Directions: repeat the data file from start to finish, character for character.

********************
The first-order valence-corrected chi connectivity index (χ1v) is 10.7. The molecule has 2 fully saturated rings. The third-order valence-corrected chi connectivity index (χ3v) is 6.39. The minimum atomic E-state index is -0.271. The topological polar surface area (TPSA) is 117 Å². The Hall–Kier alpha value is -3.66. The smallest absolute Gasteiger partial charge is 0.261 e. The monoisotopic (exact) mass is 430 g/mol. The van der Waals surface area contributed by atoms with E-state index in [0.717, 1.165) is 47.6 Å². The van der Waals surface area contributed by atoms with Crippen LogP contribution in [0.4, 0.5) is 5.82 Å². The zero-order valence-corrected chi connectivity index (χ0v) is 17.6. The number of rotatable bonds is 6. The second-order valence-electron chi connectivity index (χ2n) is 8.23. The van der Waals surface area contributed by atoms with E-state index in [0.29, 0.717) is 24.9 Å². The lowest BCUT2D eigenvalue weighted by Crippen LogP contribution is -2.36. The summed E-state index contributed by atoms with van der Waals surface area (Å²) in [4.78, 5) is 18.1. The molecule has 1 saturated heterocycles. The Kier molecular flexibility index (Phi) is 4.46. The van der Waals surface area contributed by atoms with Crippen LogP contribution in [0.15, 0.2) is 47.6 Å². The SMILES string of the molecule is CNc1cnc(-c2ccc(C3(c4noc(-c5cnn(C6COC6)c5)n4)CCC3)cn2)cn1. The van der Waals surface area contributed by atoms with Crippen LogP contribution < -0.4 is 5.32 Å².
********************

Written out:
The first-order valence-corrected chi connectivity index (χ1v) is 10.7. The molecule has 2 fully saturated rings. The third-order valence-corrected chi connectivity index (χ3v) is 6.39. The minimum atomic E-state index is -0.271. The topological polar surface area (TPSA) is 117 Å². The Hall–Kier alpha value is -3.66. The smallest absolute Gasteiger partial charge is 0.261 e. The monoisotopic (exact) mass is 430 g/mol. The van der Waals surface area contributed by atoms with E-state index in [0.717, 1.165) is 47.6 Å². The van der Waals surface area contributed by atoms with Crippen LogP contribution in [0.4, 0.5) is 5.82 Å². The zero-order valence-corrected chi connectivity index (χ0v) is 17.6. The number of rotatable bonds is 6. The second-order valence-electron chi connectivity index (χ2n) is 8.23. The van der Waals surface area contributed by atoms with E-state index in [0.29, 0.717) is 24.9 Å². The lowest BCUT2D eigenvalue weighted by Crippen LogP contribution is -2.36. The summed E-state index contributed by atoms with van der Waals surface area (Å²) in [4.78, 5) is 18.1. The molecule has 1 saturated heterocycles. The Kier molecular flexibility index (Phi) is 4.46. The van der Waals surface area contributed by atoms with Crippen LogP contribution in [0.15, 0.2) is 47.6 Å². The SMILES string of the molecule is CNc1cnc(-c2ccc(C3(c4noc(-c5cnn(C6COC6)c5)n4)CCC3)cn2)cn1. The van der Waals surface area contributed by atoms with Crippen LogP contribution < -0.4 is 5.32 Å².